“A lot of students enjoy and gain a lot of hands-on learning” from the course, Wenzel said.

 

Story by Michelle Khoury and Catharine Hinkle 

 

The Commando’s Ryan “el niño” Oden recently accomplished one of the rarest feats in all of baseball.

 

The junior pitched a no-hitter in a 10-0 win over Green Hill High School at home April 14.

 

“My main thoughts were to keep the ball low and on the corners,” Ryan recalled of those tense final moments.

 

This isn’t the first time he’s tossed a no-hitter. He said his first was when he was in Little League.

 

Coach Mike Hendrix said pitching a no-hitter is “very rare” at all levels of baseball.

 

“You don’t see it every day in the MLB (Major League Baseball), in Little League or in college baseball,” Hendrix said.

 

“Ryan had a great performance on the mound, and threw excellent curveballs and sliders,” Hendrix remarked.

 

The young pitcher said he has been working hard since July to prepare for this season. Someday he hopes to wind up in the pros.

 

“What motivates me is that one day I will be able to afford a big house in Miami for my brothers Luis and Carlitos,” he said.

 

Story by Luis Arjona

If there’s one person at HHS who likes Bojangles chicken biscuits more than anyone, it’s teacher Samuel Gilbert, who has been selling biscuits almost every Wednesday for as long as any student can remember.

 

He started some 15 years ago, originally selling Chick-fil-A biscuits. Over the last four years, however, Gilbert has become famous for his Bojangles biscuits, which are a staple for many students.

 

“What would you like?”

“One spicy, please.”

“Three dollars.”

“Thank you.”

 

So goes a typical exchange between Gilbert and a hungry student. However, to Gilbert, who teaches Song Writing, Creative Writing, Honors English II, and Advanced Honors English II, selling chicken biscuits is about more than tradition.

 

“The money goes back into different things for the community and the school,” says Gilbert as he tends to another customer.

 

“For instance,” he explains, “in Song Writing Club, the students will write a song, but in order to get the song recorded, we have to pay someone.”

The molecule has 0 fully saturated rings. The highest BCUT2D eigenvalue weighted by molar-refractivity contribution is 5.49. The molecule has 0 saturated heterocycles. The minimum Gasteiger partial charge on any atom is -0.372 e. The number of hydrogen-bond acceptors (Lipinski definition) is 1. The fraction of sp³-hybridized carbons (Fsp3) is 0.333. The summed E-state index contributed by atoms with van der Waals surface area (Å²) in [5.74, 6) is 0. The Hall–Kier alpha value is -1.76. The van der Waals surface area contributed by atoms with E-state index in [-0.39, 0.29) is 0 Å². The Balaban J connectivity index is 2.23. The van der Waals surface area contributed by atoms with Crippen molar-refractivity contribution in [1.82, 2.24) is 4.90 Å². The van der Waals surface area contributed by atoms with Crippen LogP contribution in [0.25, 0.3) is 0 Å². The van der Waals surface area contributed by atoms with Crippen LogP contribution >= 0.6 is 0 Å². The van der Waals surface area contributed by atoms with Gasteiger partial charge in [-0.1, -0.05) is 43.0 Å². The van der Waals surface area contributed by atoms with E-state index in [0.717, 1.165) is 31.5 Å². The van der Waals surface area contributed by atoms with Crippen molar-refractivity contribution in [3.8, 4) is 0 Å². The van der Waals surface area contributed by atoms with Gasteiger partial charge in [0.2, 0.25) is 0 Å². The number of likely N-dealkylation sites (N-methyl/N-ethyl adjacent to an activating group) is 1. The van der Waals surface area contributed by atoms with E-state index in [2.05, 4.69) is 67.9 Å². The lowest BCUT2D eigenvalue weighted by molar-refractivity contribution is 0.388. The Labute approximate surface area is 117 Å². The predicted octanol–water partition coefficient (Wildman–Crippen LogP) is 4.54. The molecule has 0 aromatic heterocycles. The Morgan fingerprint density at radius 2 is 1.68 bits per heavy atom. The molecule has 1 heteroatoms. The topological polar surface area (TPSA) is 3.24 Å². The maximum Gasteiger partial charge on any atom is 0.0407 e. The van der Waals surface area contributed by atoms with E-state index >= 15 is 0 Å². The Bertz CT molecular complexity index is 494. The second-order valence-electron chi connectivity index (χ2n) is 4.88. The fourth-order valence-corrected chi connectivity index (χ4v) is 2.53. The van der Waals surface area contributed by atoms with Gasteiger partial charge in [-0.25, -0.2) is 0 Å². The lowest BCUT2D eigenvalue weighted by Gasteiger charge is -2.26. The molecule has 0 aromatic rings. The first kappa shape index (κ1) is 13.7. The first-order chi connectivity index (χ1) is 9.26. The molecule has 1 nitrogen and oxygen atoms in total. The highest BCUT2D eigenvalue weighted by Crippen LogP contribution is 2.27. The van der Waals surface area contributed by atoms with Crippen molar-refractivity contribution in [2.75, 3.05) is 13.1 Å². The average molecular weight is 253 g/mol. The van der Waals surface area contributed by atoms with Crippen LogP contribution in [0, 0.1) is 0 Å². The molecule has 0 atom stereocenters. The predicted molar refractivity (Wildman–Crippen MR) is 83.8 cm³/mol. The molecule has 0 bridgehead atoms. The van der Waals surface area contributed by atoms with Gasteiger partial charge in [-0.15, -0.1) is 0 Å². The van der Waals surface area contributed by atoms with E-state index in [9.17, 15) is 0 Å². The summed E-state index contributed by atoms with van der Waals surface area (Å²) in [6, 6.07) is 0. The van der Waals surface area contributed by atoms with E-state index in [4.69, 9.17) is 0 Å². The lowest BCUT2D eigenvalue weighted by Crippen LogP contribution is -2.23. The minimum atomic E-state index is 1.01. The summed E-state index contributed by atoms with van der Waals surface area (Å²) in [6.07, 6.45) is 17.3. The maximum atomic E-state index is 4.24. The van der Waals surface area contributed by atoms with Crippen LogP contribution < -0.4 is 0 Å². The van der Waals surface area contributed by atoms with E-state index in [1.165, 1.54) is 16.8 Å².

Gilbert is a sponsor of multiple school clubs and organizations like Song Writing Club, Creative Writing Club and Noah’s Promise. 

 

On a recent Wednesday, Gilbert attempted to sell 200 chicken biscuits. There have been some years in which he has sold as many as 350 in one morning, but this year, with the pandemic, he estimates that he is selling about 150 biscuits per Wednesday morning.

 

“Selling has been harder this year," says Gilbert. "Because students have to sit in the gym in the morning, a lot of seniors and juniors just sit in their cars."

 

This particular morning, by 7:35 the gym had already started to fill up with students. By then, Gilbert had sold 26 biscuits in 25 minutes of sitting in the gym.

 

As the 7:50 dismissal bell drew closer, the pace picked up and Gilbert sold more and more biscuits. With only about 5 minutes left, he had sold almost 80. 

 

After reading the book Freakonomics by Stephen J. Dubner and Steven Levitt, Gilbert says he has noticed a correlation between students who buy Cajun spicy versus regular chicken biscuits.

 

“It seems like there's a weird correlation,” he explains. “The people who like the regular biscuits get here early and those who like spicy get here late.”

 

Although he says his theory is not perfect, Gilbert thinks that “people who procrastinate and get to school late are more prone to like spicy things.”

 

Oddly enough, Gilbert, who is up early every Wednesday to sell his biscuits, appears an exception to his own theory.

 

“Cajun. My favorite biscuit is the Cajun one. "

 

Story by Ricki Heerdt